- Spread a thick layer of frosting (the store-bought stuff, not the icing you made) on top of this layer and use the angled spatula to spread it evenly. You can use a piping bag to dispense the frosting if it’s easier for you. Top with the next layer and repeat until you get to the top (the top won’t need frosting over it). When you get to the very top layer, I recommend placing it leveled side down so you get the clean edges from the cake pan on top. Use the remaining frosting to fill in any gaps between the layers so you have one solid stack of cake (this is where a piping bag is helpful).
- Get out the icing you made and if it’s been setting a while, you can whip it in a stand mixer to make it easier to spread. Spread a thin layer of this over the outside of the cake. Note that this layer isn’t for frosting the cake, it’s just to contain any loose crumbs and to allow the fondant to adhere to the cake. Too thick of a layer can cause the fondant to soften and break. After icing, make sure your cake is still stacked nicely before proceeding. Set the cake aside and store the remaining icing as you did before with plastic wrap and an airtight container.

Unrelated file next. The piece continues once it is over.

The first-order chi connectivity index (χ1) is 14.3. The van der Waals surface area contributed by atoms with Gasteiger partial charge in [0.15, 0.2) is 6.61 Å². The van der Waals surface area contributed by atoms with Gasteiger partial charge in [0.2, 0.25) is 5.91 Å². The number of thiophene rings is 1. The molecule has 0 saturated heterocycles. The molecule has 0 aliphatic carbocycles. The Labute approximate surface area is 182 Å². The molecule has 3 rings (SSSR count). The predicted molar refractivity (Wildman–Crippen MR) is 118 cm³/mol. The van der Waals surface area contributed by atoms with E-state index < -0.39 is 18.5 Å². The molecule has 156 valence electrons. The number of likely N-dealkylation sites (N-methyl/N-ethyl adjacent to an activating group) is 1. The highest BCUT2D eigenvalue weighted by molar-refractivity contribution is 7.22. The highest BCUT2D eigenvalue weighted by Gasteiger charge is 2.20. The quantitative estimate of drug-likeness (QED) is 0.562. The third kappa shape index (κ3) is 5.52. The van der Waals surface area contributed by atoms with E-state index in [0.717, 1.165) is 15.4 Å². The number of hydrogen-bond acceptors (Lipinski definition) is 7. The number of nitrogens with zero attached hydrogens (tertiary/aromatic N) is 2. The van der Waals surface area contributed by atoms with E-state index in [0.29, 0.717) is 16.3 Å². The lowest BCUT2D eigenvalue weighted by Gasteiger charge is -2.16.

- Clean a large, smooth work surface very well since this is where you’ll roll out your fondant. You can use a countertop or a fondant mat. Set out a bowl with plenty of shortening in it. Grease your cleaned work surface, fondant rolling pin, and hands (sorry) with the shortening. Knead your fondant until it is pliable and roll it out into a circle large enough to fully cover your cake. Use the shortening in the bowl to re-grease anything, as needed. If your fondant gets cracks, holes, or wrinkles, just knead it and roll it out again! You may need to add more powdered sugar if you roll it out too many times because it will absorb a lot of the shortening and become too wet.